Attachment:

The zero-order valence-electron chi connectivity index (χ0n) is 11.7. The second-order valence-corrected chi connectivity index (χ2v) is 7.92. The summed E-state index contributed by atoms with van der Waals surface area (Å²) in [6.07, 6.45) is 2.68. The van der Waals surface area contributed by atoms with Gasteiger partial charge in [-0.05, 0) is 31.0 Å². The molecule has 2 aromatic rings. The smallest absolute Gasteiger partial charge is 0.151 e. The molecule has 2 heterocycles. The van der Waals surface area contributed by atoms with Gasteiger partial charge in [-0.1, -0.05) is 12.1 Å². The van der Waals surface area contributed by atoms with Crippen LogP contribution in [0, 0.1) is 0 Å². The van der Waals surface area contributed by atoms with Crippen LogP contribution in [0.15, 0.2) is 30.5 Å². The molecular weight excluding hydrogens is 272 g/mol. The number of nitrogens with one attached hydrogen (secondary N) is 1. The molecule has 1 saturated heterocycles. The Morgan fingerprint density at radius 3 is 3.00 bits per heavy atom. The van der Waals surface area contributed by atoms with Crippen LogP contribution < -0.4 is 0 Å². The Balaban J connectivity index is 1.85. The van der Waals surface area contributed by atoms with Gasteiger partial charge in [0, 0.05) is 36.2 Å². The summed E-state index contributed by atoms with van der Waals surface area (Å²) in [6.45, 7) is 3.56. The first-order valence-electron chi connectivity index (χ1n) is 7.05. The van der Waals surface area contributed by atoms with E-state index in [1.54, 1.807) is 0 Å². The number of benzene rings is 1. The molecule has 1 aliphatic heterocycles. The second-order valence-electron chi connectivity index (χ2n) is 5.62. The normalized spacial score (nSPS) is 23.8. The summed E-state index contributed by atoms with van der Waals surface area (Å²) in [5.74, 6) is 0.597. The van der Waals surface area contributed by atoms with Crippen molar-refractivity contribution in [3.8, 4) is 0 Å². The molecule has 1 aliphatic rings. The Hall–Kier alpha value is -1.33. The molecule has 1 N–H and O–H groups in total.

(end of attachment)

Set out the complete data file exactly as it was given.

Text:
The zero-order valence-electron chi connectivity index (χ0n) is 11.7. The second-order valence-corrected chi connectivity index (χ2v) is 7.92. The summed E-state index contributed by atoms with van der Waals surface area (Å²) in [6.07, 6.45) is 2.68. The van der Waals surface area contributed by atoms with Gasteiger partial charge in [-0.05, 0) is 31.0 Å². The molecule has 2 aromatic rings. The smallest absolute Gasteiger partial charge is 0.151 e. The molecule has 2 heterocycles. The van der Waals surface area contributed by atoms with Gasteiger partial charge in [-0.1, -0.05) is 12.1 Å². The van der Waals surface area contributed by atoms with Crippen LogP contribution in [0, 0.1) is 0 Å². The van der Waals surface area contributed by atoms with Crippen LogP contribution in [0.15, 0.2) is 30.5 Å². The molecular weight excluding hydrogens is 272 g/mol. The number of nitrogens with one attached hydrogen (secondary N) is 1. The molecule has 1 saturated heterocycles. The Morgan fingerprint density at radius 3 is 3.00 bits per heavy atom. The van der Waals surface area contributed by atoms with Crippen LogP contribution < -0.4 is 0 Å². The Balaban J connectivity index is 1.85. The van der Waals surface area contributed by atoms with Gasteiger partial charge in [0, 0.05) is 36.2 Å². The summed E-state index contributed by atoms with van der Waals surface area (Å²) in [6.45, 7) is 3.56. The first-order valence-electron chi connectivity index (χ1n) is 7.05. The van der Waals surface area contributed by atoms with E-state index in [1.54, 1.807) is 0 Å². The number of benzene rings is 1. The molecule has 1 aliphatic heterocycles. The second-order valence-electron chi connectivity index (χ2n) is 5.62. The normalized spacial score (nSPS) is 23.8. The summed E-state index contributed by atoms with van der Waals surface area (Å²) in [5.74, 6) is 0.597. The van der Waals surface area contributed by atoms with Crippen molar-refractivity contribution in [3.8, 4) is 0 Å². The molecule has 1 aliphatic rings. The Hall–Kier alpha value is -1.33. The molecule has 1 N–H and O–H groups in total.